Evening by George Elbert Burr

Evening by George Elbert Burr

Evening

George Elbert Burr

Title

Evening

 
Artist
Year
c. 1917  
Technique
drypoint 
Image Size
11 7/8 x 9 3/4" platemark 
Signature
pencil, lower left 
Edition Size
not stated 
Annotations
titled, lower right 
Reference
Seeber/American Etchers 124; Smithsonian American Art Museum acquistion # 1983.83.22 
Paper
ivory laid Arches 
State
published 
Publisher
artist 
Inventory ID
CAAL145 
Price
$1,800.00 
Description

George Elbert Burr moved to Denver, Colorado in 1906 for health reasons. He spent the next 18 years there creating a body of intaglio prints that focused on the desert and mountain landscapes of the southwest.

In this composition Burr focused his attention on a dead tree, standing by a river in the American southwestern high desert as the evening sets. Using a blue/black ink and aquatint and etchig he has created a dark, intense forground. Transitioned by delicate drypoint at the horizom he has carefully used a thin aquatint leaving a thin layer of ink while wiping clean some clouds, visible on the horizon. In another 15 minutes the whole scene will be dark.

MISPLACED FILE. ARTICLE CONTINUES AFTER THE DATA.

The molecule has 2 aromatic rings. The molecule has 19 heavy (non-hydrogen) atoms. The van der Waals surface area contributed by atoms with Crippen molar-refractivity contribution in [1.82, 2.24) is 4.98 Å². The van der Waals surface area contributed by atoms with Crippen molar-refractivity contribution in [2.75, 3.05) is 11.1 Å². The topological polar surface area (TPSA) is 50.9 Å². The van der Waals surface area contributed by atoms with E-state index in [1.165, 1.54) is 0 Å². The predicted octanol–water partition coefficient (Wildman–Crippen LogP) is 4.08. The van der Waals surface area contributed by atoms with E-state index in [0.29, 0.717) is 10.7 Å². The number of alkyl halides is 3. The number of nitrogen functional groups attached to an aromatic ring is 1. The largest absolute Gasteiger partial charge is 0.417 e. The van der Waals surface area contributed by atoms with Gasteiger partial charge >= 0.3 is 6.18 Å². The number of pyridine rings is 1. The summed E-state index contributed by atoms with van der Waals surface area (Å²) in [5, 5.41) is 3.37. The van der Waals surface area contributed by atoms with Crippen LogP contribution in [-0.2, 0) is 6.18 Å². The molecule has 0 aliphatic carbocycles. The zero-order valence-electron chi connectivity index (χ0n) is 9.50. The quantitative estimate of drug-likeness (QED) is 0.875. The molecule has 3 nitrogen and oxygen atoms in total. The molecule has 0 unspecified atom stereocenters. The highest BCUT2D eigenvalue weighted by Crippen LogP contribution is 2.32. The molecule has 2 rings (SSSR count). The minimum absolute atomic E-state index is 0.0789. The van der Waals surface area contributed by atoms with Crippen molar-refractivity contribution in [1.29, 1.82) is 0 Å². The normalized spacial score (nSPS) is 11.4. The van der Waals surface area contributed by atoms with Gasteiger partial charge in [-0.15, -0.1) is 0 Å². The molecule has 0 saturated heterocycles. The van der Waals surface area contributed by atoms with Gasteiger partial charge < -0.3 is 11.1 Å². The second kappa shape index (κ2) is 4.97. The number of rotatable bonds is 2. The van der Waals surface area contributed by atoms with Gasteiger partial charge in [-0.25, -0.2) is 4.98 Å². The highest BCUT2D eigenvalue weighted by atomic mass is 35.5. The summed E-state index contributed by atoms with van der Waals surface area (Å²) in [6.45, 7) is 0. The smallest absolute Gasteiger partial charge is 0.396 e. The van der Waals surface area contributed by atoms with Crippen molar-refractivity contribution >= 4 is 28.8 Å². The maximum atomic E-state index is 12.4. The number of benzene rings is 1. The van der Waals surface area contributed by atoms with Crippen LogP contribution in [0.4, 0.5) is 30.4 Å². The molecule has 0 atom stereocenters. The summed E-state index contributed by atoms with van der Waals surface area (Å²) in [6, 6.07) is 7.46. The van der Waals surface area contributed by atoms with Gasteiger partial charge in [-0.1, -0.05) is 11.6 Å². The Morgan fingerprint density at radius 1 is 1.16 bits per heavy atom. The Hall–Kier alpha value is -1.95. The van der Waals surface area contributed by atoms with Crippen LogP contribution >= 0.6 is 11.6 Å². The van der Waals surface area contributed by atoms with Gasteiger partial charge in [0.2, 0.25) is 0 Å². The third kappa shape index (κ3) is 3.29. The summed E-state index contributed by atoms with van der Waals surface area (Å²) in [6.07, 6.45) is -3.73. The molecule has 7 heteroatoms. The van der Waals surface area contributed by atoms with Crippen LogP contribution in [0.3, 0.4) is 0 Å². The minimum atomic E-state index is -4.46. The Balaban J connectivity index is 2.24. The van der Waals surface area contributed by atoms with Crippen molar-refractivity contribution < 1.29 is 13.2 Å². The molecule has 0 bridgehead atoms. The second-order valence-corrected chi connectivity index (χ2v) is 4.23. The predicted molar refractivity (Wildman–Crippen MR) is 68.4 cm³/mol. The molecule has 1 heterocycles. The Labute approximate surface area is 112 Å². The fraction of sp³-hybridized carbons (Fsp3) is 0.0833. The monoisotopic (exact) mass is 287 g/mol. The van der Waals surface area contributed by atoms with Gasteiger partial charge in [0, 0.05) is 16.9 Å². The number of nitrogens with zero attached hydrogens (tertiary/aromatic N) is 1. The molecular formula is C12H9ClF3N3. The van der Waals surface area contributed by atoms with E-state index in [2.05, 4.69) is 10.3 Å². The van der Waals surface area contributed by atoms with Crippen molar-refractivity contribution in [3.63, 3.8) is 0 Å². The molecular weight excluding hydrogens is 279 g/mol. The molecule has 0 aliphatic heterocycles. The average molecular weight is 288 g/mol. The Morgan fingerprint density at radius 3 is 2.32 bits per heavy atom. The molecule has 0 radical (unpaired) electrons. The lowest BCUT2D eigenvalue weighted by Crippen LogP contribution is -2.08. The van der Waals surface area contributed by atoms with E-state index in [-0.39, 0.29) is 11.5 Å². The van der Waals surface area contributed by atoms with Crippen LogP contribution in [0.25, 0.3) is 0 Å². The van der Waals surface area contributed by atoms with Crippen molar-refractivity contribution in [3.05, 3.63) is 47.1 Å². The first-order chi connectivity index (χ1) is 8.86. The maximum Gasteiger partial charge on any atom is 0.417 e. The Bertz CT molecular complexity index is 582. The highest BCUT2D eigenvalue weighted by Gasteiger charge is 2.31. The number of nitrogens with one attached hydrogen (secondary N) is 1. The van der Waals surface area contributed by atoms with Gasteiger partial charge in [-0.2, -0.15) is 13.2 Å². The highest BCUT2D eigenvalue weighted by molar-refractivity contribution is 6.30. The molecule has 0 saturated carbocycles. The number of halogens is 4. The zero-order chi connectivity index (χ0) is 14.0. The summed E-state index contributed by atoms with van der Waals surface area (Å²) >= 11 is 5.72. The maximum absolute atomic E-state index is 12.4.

Critic/printmaker Arthur Millier notes in "American Etchers" monograph "George Elbert Burr, 1930, page 3 of his essay, discussing Burr's techniques: "When he etches his beautiful "Evening", with dark trees on a quiet river, he confounds the dogma of purists by uniting the most velvety drypoint witha delicate sky tone that seems to be aquatint. Puristically he is dead wrong but actually his entirely right. He is not working to please professors of art but to express what he feels in nature and he hit on just the right combination of copper plate techniques to achieve his end."

Burr used the title "Evening" for a number of his prints, doing these compositions throughout the west and southwest, using different intaglio media and different formats.